The author of Lamentations describes how God “has cut down in fierce anger all the might of Israel; he has withdrawn his right hand from them in the face of the enemy; he has burned like a flaming fire in Jacob, consuming all around” (Lam 2:3). Other prophetic references to the fire of judgement include Hos 8:14; Joel 1:19–20; 2:3–5; Amos 1:4, 7, 10, 12, 14; 2:2, 5; 5:6; Obad 1:18; Mic 1:2–7; Nah 1:6; 3:15; Zeph 1:18; Zech 2:5; 9:4. Most famously, in the predictive oracle of Malachi, the prophet looks to the coming day of the Lord’s messenger: “he is like a refiner’s fire and like fullers’ soap; he will sit as a refiner and purifier of silver, and he will purify the descendants of Levi and refine them like gold and silver” (Mal 3:1–3).

It is no surprise, then, that many psalms reflect on the use of fire to signal divine displeasure: “the voice of the Lord flashes forth flames of fire” (Ps 29:7), “on the wicked he will rain coals of fire and sulfur” (Ps 11:6), “as as wax melts before the fire, let the wicked perish before God” (Ps 68:2). Fire is listed along with hail, snow, frost, and stormy wind as “fulfilling [God’s] command” (Ps 148:8) and the psalmist affirms that “you make the winds your messengers, fire and flame your ministers” (Ps 104:4).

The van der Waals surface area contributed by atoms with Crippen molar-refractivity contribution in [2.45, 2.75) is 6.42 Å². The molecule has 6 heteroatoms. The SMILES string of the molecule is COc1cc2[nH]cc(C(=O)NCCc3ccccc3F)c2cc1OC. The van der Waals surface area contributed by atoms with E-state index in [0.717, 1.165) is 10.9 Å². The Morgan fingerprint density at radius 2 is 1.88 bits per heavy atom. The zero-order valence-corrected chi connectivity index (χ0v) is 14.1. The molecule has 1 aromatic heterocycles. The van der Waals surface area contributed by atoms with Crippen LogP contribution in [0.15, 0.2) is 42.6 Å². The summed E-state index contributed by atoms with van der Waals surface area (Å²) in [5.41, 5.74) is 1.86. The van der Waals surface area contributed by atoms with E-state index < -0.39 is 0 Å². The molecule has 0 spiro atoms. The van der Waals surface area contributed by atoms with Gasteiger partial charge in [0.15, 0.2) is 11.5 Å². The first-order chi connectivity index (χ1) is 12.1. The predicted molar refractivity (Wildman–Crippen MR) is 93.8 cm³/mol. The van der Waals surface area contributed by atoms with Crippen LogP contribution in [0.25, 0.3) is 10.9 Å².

The vengeance of God is indeed a fearful sight. “Smoke went up from his nostrils, and devouring fire from his mouth; glowing coals flamed forth from him … he made darkness his covering around him, his canopy thick clouds dark with water; out of the brightness before him there broke through his clouds hailstones and coals of fire” (Ps 18:8–12). The psalmist pleads, seemingly in vain, “How long, O Lord? will you be angry forever? will your jealous wrath burn like fire?” (Ps 79:5; also 89:46).